First edition. - Oxford, United Kingdom : Oxford University Press, 2017.
Book — xxvi, 278 pages ; 24 cm
Risk and international law / Mónika Ambrus, Rosemary Rayfuse, and Wouter Werner
Risk and the use of force / Nicholas Tsagourias
It could probably just as "well be otherwise" : imageries of cyberwar / Wouter Werner and Lianne Boer
Maritime security / Douglas Guilfoyle
International law and the exploration and use of outer space / Steven Freeland
The European Court of Human Rights as governor of risk / Mónika Ambrus
Imagining future people in biomedical law : From technological utopias to legal dystopias within the regulation of human genetic modification technologies / Britta van Beers
Prevention in international environmental law and the anticipation of risk(s) : a multifaceted norm / Leslie-Anne Duvic-Paoli
Conceptions of risk in an institutional context : deep seabed mining and the international seabed authority / Aline Jaeckel and Rosemary Rayfuse
Imagining unimaginable climate futures in international climate change law / Jacqueline Peel
Catastrophic climate change, precaution, and the risk/risk dilemma / Floor M. Fleurke
The assessment of environmental risks and the regulation of process and production methods (PPMs) in international trade law / Andreas R. Ziegler and David Sifonios
Risk, responsibility, and fairness in international investment law / Azernoosh Bazrafkan and Alexia Herwig.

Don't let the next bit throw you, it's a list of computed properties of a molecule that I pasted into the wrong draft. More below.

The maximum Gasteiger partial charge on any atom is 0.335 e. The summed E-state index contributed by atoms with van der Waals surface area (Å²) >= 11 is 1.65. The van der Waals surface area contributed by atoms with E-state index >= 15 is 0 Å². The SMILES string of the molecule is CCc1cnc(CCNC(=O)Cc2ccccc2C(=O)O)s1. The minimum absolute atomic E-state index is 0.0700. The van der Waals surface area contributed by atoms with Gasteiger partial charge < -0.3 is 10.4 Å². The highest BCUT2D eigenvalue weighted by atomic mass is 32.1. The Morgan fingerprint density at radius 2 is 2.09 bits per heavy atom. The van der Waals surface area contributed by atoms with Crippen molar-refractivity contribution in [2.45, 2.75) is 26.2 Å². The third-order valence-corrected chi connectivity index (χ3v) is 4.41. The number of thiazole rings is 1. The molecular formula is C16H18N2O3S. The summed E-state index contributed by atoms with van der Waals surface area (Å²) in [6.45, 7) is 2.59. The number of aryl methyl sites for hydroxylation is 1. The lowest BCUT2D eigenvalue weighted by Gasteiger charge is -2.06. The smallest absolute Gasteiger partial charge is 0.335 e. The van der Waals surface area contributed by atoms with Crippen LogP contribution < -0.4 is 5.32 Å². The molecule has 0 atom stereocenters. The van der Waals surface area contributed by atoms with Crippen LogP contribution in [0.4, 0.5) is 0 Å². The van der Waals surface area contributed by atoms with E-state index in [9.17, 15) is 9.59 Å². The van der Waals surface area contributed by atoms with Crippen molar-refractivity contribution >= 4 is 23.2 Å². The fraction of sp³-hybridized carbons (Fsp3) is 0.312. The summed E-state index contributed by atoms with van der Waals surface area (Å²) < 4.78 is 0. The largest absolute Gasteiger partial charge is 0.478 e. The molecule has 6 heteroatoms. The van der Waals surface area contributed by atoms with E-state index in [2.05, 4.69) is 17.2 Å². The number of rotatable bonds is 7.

Increasingly, international legal arrangements imagine future worlds or create space for experts to articulate how the future can be conceptualized and managed. With the increased specialization of international law, a series of functional regimes and sub-regimes has emerged, each with their own imageries, vocabularies, expert-knowledge, and rules to translate our hopes and fears for the future into action in the present. At issue in the development of these regimes are not just competing predictions of the future based on what we know about what has happened in the past and what we know is happening in the present. Rather, these regimes seek to deal with futures about which we know very little or nothing at all; futures that are inherently uncertain and even potentially catastrophic; futures for which we need to find ways to identify, conceptualise, manage, and regulate risks the existence of which we can possibly only speculate about. This book explores how the future is imagined, articulated, and managed across the various fields of international law, including the use of force, maritime security, international economic and environmental law, and human rights. It investigates how the future is construed in these various areas; how the costs of risk, risk regulation, risk assessment, and risk management are distributed in international law; the effect of uncertain futures on the subjects of international law; and the way in which international law operates when faced with catastrophic or existential risk. (source: Nielsen Book Data)